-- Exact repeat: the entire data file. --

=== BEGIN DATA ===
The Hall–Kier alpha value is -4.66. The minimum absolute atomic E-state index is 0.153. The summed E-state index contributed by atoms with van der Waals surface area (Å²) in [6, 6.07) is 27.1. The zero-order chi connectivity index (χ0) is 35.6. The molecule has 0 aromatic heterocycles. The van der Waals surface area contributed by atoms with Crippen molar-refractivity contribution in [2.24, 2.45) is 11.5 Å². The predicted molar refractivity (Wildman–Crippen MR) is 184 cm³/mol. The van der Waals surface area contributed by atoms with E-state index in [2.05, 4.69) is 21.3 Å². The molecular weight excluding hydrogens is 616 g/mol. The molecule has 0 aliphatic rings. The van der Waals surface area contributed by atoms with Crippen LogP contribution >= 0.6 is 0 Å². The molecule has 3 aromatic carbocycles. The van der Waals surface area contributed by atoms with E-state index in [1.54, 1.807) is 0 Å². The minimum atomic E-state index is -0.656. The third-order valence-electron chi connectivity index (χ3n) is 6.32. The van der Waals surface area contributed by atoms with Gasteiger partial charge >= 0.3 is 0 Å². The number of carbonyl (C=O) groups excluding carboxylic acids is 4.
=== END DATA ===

The Hall–Kier alpha value is -4.66. The minimum absolute atomic E-state index is 0.153. The summed E-state index contributed by atoms with van der Waals surface area (Å²) in [6, 6.07) is 27.1. The zero-order chi connectivity index (χ0) is 35.6. The molecule has 0 aromatic heterocycles. The van der Waals surface area contributed by atoms with Crippen molar-refractivity contribution in [2.24, 2.45) is 11.5 Å². The predicted molar refractivity (Wildman–Crippen MR) is 184 cm³/mol. The van der Waals surface area contributed by atoms with E-state index in [2.05, 4.69) is 21.3 Å². The molecular weight excluding hydrogens is 616 g/mol. The molecule has 0 aliphatic rings. The van der Waals surface area contributed by atoms with Crippen LogP contribution >= 0.6 is 0 Å². The molecule has 3 aromatic carbocycles. The van der Waals surface area contributed by atoms with E-state index in [1.54, 1.807) is 0 Å². The minimum atomic E-state index is -0.656. The third-order valence-electron chi connectivity index (χ3n) is 6.32. The van der Waals surface area contributed by atoms with Gasteiger partial charge >= 0.3 is 0 Å². The number of carbonyl (C=O) groups excluding carboxylic acids is 4.